“Bubbie, do you remember all those amazing desserts you used to bake for us for Pesach?”
We are sitting at my grandmother’s dining room table on a Sunday in March. At the sound of “desserts” my children briefly look up from their coloring and then resume with dedication.
Bubbie shakes her head apologetically. “Sorry, I don’t.”
“You made these delicious brownies, and meringue cookies, and the best pareve ice cream,” I tell her, hoping that maybe just a little more detail will bring back the memories. That maybe the “Pesach goodies” file hasn’t yet been deleted. I am searching her face for recognition—her eyes, her sweet smile—some type of sign that tells me she does still remember. But she is honest—always has been—that it doesn’t sound familiar.
I swallow the small lump in my throat and gaze out the window, noticing the colorful sky as the afternoon sun is starting to begin its slow descent. I look around the apartment, adorned with photos of smiles, laughs, and family togetherness. I notice the living room chair where my Zaydie always sat, reading books and doing the New York Times crossword puzzle, until he died a few years ago. I think of their 65-year marriage, and how she hasn’t forgotten that he’s gone.
“Mommy, can you please pass me the green marker?” snaps me back to this moment, and I’m glad it does. It reminds me that the picture in front of me is a precious gift: Bubbie, surrounded by her children, joyful for our visit and hearing about what’s going on in our lives.
But as we chat, my mind continues doing a mambo dance between the past, present, and future.
My memories of Bubbie are still so vivid. How she’d routinely cup my cheeks and call me a “Sheina Maidela.” The smell of her signature chicken soup that would fill the whole house. How she loved going to shul and would her accessorize her outfit with pretty jewelry and a matching hat. The way she instructed Zaydie, “Aaron! Stand up straight!” even when he was 95 (at my wedding she stopped the photographer mid-photo to do this.) The postcards in sleepaway camp. The Chanukah parties. Her yearly solos at the Pesach seder.
My children have different memories of Bubbie. They never visited her house, and only know her as living in an apartment (with fun elevator buttons to press). They didn’t know her in her independent, more vibrant years; when she could drive, cook, shop, and travel. But their memories of Bubbie are real and special too. Playing with her collection of stuffed animals. Having pizza parties with her. Running in circles through her kitchen into the living room like it’s a racetrack.
As I watch their memories with her develop, I integrate them into my own. They’re all with the same Bubbie, and they’re all meaningful. But for me, it’s painful to watch the shift.
When I was growing up, I thought my grandparents would live forever. I couldn’t imagine knowing them differently than the way I related to them when I was young. My journey into independent adulthood corresponded with their farewell to it, with my life getting bigger and busier as theirs began to dwindle down. As I’ve visited them over the years and observed their feelings and my own, I’ve become acutely aware that we don’t just grieve the loss of life, we grieve the loss of abilities.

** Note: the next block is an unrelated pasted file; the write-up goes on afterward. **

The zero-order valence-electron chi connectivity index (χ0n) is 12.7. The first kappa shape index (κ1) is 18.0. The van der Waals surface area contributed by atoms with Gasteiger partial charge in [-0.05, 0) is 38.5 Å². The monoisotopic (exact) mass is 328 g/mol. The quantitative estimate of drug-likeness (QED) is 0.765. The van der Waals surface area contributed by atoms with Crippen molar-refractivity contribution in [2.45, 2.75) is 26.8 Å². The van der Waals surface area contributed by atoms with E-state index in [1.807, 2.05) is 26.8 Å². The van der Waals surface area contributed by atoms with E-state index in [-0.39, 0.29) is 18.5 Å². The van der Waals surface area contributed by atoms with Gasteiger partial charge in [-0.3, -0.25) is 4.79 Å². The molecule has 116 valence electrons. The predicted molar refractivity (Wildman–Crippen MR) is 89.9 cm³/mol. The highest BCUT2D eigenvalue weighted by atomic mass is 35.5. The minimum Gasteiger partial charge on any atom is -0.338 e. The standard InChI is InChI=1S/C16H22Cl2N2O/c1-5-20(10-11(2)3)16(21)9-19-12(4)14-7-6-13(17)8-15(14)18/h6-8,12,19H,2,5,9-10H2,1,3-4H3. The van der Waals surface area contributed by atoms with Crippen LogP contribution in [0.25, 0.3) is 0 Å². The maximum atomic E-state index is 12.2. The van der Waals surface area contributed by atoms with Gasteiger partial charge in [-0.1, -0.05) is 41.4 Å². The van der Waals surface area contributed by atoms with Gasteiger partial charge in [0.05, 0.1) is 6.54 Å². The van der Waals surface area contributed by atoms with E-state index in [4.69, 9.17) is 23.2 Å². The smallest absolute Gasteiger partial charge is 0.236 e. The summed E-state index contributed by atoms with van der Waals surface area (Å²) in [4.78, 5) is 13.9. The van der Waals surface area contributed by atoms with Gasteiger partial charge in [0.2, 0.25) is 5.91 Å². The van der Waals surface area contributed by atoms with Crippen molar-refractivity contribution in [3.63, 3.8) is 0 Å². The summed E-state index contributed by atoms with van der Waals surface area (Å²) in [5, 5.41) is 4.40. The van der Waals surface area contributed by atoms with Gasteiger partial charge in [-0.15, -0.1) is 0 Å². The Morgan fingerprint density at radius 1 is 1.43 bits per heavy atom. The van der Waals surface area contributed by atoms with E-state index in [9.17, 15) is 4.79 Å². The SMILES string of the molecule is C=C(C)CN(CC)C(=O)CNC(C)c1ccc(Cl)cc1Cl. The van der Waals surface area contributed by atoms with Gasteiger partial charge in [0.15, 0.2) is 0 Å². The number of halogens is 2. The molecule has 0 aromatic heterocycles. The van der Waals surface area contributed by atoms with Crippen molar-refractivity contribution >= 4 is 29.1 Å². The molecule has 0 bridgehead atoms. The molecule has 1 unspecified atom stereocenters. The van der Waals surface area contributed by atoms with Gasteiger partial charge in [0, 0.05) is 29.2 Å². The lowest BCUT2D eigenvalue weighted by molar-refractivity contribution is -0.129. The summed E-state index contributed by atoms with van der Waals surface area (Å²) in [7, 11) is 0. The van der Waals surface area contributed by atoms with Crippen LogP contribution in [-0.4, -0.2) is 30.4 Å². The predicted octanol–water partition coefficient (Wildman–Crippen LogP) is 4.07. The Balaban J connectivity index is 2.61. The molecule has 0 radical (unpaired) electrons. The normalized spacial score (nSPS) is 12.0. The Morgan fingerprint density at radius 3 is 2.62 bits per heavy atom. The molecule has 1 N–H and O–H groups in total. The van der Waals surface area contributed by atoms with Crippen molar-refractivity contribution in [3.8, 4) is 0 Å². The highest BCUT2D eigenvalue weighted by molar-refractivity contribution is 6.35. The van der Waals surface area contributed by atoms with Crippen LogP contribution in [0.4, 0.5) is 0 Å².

Even as I watch Bubbie’s functioning change, her legacy of caring still comes through, and I cling to those moments. She still offers, “Rachel, feel free to drop off the kids if you ever need a break.” I smile and say, “Thanks,” wishing I could take her up on it. That she could watch my children the same way she watched me when I was three and we baked together while my mother was giving birth.
Watching Bubbie during these final years of her life gives me a new perspective- not just on what it means to get older and what you have left, but what it’s like for those you leave behind. Our family legacy continues to unfold as I watch Bubbie’s children—my parents and aunts and uncles—rise to an occasion that has challenges that are as practical as emotional. I see their unwavering dedication to her, constantly making sure she is comfortable and has what she needs, always collaborating with each other as a team to plan how to best take care of her.
For me, it’s agonizing to watch a woman who spent her life as a caregiver now be in a position of needing to be dependent on others. But more heartbreaking are the moments when she can’t remember the life she had that was different.
When I ask Bubbie about the Pesach goodies, it’s not about the goodies. It’s about wanting to hold onto a legacy; keeping it fresh and present and an ongoing part of our family narrative. I’m reminding myself as much as I’m reminding her. And I do hope and believe that deep down inside, maybe there is a part of her that does connect with the memories on some level.
It’s funny how legacy is static yet dynamic; it travels with time but also changes through time. I revel in the expansiveness of legacy, but I experience sadness when seeing those transitional moments.
But some things haven’t changed.
At that pre-Pesach visit with Bubbie, as we were getting ready to go, she lifted up the paper we were coloring on and brought it up to her eyes, carefully scrutinizing with curiosity and attention to detail. I smirk at my husband, realizing that our scrap paper with printer errors is not going unnoticed. “Rachel, it looks like there is a lot of information here on the back. Are you sure it’s not important?”
I breathe a sigh of relief. Yep, she’s still Bubbie.